At a U.S. medical residency, you will be interviewing for a particular specialty. Having extensive knowledge of this specialty is likely to impress the interviewer. To prepare, keep up to date on the latest developments in your selected specialty. You can subscribe to journals on the specialty or even just set up a Google Alert to send you notifications of new developments. Interviewers may ask your opinion on major issues facing the specialty and this research will help you provide a valuable response.

Research your chosen program

Interviewers will likely ask why you chose the specific school program. Knowledge about the program will help you develop a good answer. For example, the program may be ranked highly. This is a somewhat generic answer, however, and greater specificity will reveal how much you researched the program. A more specific answer would be because you want to work with a specific doctor who is an expert in a procedure that you would like to learn. The second answer, which demonstrates how much research you did, is more likely to impress an interviewer.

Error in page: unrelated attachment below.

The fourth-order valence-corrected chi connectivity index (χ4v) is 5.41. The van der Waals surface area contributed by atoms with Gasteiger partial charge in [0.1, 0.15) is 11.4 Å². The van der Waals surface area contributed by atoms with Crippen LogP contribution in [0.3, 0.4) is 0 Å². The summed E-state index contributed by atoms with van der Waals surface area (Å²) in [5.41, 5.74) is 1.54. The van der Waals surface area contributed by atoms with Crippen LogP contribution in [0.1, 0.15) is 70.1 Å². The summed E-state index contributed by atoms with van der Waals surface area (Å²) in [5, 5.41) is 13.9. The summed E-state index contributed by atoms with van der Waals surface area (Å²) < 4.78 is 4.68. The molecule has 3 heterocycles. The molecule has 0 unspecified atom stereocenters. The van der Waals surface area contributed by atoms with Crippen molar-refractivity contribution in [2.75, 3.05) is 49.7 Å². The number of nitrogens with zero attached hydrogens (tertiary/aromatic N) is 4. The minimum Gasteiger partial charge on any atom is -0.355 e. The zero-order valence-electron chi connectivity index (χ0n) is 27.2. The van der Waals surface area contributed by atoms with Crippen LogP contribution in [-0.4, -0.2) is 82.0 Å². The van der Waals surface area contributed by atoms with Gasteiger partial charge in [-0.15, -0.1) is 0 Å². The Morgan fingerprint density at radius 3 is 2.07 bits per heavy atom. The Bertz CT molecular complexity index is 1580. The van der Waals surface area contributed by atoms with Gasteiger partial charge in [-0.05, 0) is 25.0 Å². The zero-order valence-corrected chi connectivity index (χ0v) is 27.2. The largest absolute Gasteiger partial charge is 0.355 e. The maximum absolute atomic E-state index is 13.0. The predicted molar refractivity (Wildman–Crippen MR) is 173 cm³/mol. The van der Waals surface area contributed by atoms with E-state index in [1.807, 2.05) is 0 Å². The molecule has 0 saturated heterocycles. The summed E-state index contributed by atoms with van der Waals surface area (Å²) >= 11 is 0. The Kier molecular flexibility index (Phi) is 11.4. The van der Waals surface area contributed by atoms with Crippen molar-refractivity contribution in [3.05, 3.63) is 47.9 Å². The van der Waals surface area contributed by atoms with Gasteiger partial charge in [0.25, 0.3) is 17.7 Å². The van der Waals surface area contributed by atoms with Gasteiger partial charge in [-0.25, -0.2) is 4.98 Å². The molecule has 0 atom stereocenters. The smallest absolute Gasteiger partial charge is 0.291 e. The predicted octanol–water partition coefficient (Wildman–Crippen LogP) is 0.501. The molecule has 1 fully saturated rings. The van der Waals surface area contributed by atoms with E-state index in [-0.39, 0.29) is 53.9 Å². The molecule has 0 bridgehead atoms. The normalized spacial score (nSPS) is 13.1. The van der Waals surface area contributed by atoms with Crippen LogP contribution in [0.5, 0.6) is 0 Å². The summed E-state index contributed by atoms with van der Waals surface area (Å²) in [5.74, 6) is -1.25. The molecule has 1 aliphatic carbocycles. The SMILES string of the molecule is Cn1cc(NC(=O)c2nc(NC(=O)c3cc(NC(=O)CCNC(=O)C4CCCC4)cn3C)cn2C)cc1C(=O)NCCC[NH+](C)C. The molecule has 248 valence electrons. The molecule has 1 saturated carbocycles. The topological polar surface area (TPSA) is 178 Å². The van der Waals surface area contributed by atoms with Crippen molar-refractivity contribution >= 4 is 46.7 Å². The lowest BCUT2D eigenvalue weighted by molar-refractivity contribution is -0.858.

Matching with a U.S. medical residency requires more than a stellar resume and high scores on the ECFMG examinations. While the resume and exam scores will get you in the door, you will also have to impress the interviewers. Being knowledgeable about your own experience, your chosen specialty and the interviewing program itself is likely to impress interviewers. When it comes time for the medical residency to rank possible candidates for the match, you want them to rank you toward the top.